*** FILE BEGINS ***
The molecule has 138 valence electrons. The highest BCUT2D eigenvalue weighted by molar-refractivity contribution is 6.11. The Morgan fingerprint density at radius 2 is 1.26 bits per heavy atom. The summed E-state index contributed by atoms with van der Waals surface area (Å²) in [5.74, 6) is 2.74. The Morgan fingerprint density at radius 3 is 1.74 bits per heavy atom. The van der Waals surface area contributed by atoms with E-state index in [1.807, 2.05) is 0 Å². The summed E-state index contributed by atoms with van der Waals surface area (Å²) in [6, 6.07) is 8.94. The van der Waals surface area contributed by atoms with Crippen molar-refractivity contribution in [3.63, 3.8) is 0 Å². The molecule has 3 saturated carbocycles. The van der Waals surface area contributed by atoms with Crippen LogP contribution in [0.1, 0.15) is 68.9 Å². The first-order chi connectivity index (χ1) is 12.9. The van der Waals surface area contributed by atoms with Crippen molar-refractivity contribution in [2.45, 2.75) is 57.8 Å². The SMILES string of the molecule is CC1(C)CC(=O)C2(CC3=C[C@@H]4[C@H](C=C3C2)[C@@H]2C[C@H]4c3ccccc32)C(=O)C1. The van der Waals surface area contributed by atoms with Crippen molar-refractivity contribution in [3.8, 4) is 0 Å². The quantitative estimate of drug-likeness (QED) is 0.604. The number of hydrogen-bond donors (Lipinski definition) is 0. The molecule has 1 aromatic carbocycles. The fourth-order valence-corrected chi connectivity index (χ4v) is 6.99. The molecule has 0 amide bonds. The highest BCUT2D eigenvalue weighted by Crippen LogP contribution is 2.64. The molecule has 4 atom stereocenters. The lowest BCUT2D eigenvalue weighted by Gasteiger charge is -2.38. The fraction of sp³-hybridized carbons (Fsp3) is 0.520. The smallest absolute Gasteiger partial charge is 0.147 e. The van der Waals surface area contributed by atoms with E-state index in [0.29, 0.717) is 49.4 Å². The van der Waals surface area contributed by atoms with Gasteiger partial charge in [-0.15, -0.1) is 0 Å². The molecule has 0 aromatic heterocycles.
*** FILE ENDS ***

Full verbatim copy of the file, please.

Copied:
The molecule has 138 valence electrons. The highest BCUT2D eigenvalue weighted by molar-refractivity contribution is 6.11. The Morgan fingerprint density at radius 2 is 1.26 bits per heavy atom. The summed E-state index contributed by atoms with van der Waals surface area (Å²) in [5.74, 6) is 2.74. The Morgan fingerprint density at radius 3 is 1.74 bits per heavy atom. The van der Waals surface area contributed by atoms with E-state index in [1.807, 2.05) is 0 Å². The summed E-state index contributed by atoms with van der Waals surface area (Å²) in [6, 6.07) is 8.94. The van der Waals surface area contributed by atoms with Crippen molar-refractivity contribution in [3.63, 3.8) is 0 Å². The molecule has 3 saturated carbocycles. The van der Waals surface area contributed by atoms with Crippen LogP contribution in [0.1, 0.15) is 68.9 Å². The first-order chi connectivity index (χ1) is 12.9. The van der Waals surface area contributed by atoms with Crippen molar-refractivity contribution in [2.45, 2.75) is 57.8 Å². The SMILES string of the molecule is CC1(C)CC(=O)C2(CC3=C[C@@H]4[C@H](C=C3C2)[C@@H]2C[C@H]4c3ccccc32)C(=O)C1. The van der Waals surface area contributed by atoms with Crippen molar-refractivity contribution in [3.8, 4) is 0 Å². The quantitative estimate of drug-likeness (QED) is 0.604. The number of hydrogen-bond donors (Lipinski definition) is 0. The molecule has 1 aromatic carbocycles. The fourth-order valence-corrected chi connectivity index (χ4v) is 6.99. The molecule has 0 amide bonds. The highest BCUT2D eigenvalue weighted by Crippen LogP contribution is 2.64. The molecule has 4 atom stereocenters. The lowest BCUT2D eigenvalue weighted by Gasteiger charge is -2.38. The fraction of sp³-hybridized carbons (Fsp3) is 0.520. The smallest absolute Gasteiger partial charge is 0.147 e. The van der Waals surface area contributed by atoms with E-state index in [0.29, 0.717) is 49.4 Å². The van der Waals surface area contributed by atoms with Gasteiger partial charge in [-0.15, -0.1) is 0 Å². The molecule has 0 aromatic heterocycles.